On Aug. 20, Sonoma County judge Allan Hardcastle released a tentative ruling on Ross Valley Charter’s (RVC) request for more space, granting the school an additional 999.17 square feet on the basis of special education for the upcoming school year. Although RVC had asked for two to three more classrooms in order to accommodate their growing enrollment, Judge Hardcastle stated that they did not demonstrate enough of a need to warrant such an expansion. RVC has not released their actual enrollment yet for the 2018-2019 school year, but they are projecting an in-district enrollment of 144 students by next April.
Despite RVC’s initial request for space being denied, School Director Luke Duchene remains optimistic in that some district negligence was exposed.
“I think some see it as a win for our school in that the judge found the district had not allocated us enough space, whereas others
see it as a win for the district because the judge did not allocate us as much space as we asked for,” Duchene said. “We don’t have the final ruling from the judge [for space], which we’re clarifying, but in general we’re happy to have our school.”
Angela Barker, mother of Redwood senior and former White Hill Middle School student Adam Barker, is a member of STAND (a grassroots organization that opposes RVC). She said that although reactions varied, they were mostly positive on both sides.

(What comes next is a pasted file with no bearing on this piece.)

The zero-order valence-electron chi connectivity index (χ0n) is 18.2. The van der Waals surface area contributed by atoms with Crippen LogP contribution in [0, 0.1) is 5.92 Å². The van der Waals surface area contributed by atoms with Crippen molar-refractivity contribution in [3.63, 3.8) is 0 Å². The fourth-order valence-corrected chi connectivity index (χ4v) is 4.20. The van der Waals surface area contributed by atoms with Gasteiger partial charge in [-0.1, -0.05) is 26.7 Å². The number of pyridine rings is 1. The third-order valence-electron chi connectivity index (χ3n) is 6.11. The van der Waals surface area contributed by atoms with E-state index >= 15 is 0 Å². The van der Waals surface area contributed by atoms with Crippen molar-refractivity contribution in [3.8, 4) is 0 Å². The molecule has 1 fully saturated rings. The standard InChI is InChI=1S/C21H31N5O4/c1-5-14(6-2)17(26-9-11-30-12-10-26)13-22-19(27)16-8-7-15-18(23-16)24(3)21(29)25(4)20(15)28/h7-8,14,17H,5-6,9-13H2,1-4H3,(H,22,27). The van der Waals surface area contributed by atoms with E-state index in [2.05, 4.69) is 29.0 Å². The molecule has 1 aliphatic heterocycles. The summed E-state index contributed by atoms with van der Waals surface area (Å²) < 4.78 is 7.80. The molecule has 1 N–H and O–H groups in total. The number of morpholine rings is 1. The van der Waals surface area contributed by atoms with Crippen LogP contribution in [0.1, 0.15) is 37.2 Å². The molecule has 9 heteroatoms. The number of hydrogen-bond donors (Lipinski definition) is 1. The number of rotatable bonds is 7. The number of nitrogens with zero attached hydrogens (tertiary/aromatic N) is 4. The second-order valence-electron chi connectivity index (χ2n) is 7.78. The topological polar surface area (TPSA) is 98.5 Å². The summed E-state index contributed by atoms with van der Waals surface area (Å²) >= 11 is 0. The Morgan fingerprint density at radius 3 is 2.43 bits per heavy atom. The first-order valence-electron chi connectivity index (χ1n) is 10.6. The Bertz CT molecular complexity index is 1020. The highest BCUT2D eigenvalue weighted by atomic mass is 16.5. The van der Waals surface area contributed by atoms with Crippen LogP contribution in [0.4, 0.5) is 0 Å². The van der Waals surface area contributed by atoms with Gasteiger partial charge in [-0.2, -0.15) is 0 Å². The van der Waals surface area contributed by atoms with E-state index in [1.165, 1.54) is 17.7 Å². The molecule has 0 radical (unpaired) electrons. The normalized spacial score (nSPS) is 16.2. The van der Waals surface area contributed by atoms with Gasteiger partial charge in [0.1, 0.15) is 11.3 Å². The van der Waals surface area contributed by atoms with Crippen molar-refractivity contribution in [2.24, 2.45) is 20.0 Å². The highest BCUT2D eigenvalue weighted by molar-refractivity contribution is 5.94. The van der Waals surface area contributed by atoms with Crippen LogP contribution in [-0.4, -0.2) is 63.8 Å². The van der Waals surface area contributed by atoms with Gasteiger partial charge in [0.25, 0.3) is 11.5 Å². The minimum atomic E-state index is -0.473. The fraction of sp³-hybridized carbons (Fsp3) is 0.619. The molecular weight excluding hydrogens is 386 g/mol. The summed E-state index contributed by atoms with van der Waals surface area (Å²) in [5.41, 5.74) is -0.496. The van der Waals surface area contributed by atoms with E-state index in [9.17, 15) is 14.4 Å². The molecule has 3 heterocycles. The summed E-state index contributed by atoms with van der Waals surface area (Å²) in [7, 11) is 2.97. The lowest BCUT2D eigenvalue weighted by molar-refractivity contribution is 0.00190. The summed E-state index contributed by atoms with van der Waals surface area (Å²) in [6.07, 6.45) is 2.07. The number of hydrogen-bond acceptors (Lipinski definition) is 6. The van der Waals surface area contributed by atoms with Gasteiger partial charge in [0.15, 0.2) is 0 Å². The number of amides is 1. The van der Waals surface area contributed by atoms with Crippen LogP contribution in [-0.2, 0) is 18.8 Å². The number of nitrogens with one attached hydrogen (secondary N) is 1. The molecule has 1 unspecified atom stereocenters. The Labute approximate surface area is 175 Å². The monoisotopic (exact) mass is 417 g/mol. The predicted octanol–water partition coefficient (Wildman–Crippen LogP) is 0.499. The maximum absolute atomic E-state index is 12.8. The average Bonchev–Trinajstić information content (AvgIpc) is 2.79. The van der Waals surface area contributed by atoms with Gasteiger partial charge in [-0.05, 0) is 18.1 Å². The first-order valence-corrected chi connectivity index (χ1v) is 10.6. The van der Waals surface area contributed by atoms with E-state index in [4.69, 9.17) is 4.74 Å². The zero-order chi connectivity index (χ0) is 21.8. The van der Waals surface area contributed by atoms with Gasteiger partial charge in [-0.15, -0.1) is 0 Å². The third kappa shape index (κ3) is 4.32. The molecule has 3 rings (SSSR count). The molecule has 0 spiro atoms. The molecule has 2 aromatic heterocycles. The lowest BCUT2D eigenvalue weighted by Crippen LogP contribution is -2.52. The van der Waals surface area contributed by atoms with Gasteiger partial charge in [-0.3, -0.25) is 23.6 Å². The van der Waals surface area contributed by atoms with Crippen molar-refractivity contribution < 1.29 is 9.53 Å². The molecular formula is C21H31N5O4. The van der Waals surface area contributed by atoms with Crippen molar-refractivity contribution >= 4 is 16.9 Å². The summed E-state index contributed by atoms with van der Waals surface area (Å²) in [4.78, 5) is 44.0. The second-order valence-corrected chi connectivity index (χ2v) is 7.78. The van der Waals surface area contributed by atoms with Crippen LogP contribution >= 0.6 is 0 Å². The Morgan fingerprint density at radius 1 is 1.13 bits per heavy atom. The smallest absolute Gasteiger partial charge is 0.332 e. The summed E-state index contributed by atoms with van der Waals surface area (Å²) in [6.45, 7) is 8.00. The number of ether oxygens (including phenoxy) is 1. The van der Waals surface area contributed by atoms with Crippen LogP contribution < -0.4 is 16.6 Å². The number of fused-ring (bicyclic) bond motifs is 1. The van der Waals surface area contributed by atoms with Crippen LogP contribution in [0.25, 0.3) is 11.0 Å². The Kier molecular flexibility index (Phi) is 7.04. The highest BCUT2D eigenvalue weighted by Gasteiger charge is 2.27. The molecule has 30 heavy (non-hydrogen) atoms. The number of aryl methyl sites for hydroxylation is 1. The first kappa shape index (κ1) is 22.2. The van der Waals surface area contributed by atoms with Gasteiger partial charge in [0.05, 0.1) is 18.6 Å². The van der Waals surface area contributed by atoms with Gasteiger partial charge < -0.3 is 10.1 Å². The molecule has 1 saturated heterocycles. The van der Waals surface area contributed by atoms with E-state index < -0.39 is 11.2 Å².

Despite the positive feedback, Barker said that the recent ruling is putting even more of a strain on an already tumultuous relationship between RVC and White Hill, which currently share classrooms and a campus. The primary purpose of Proposition 39 is to reduce the percentage of votes needed by a school board to pass bond measures. However, it also states that public schools are required to share classrooms with neighboring charter schools if space is requested, much like the case between RVC and White Hill.
“Nothing is getting better in terms of the relations [between the two schools],” Barker said. “I think most people understand that Prop 39 is a big fraud that needs to be adjusted because it’s so tilted in favor of charter schools and districts have very little recourse.”
Although the main purpose of Proposition 39 is to reduce the percentage of votes needed, the more relevant clause in this situation is the requirement for public schools to share space with charters, something Duchene said the Ross Valley Unified School District failed to do.
“When we found that the district had underallocated space, we came up with our calculation that we would potentially be allocated two or three rooms [more],” Duchene said. “We started reaching out to the district to talk to them and we were saying all along we should be allocated more [space].”
Darren Smith, a Mill Valley public school teacher and member of STAND, said that any space granted to RVC is going to cause potential problems for White Hill.
“Anytime that the middle school has to give up space it’s going to be a burden. It was already very impactful having the charter there at all, so finding more space is going to be difficult,” Smith said.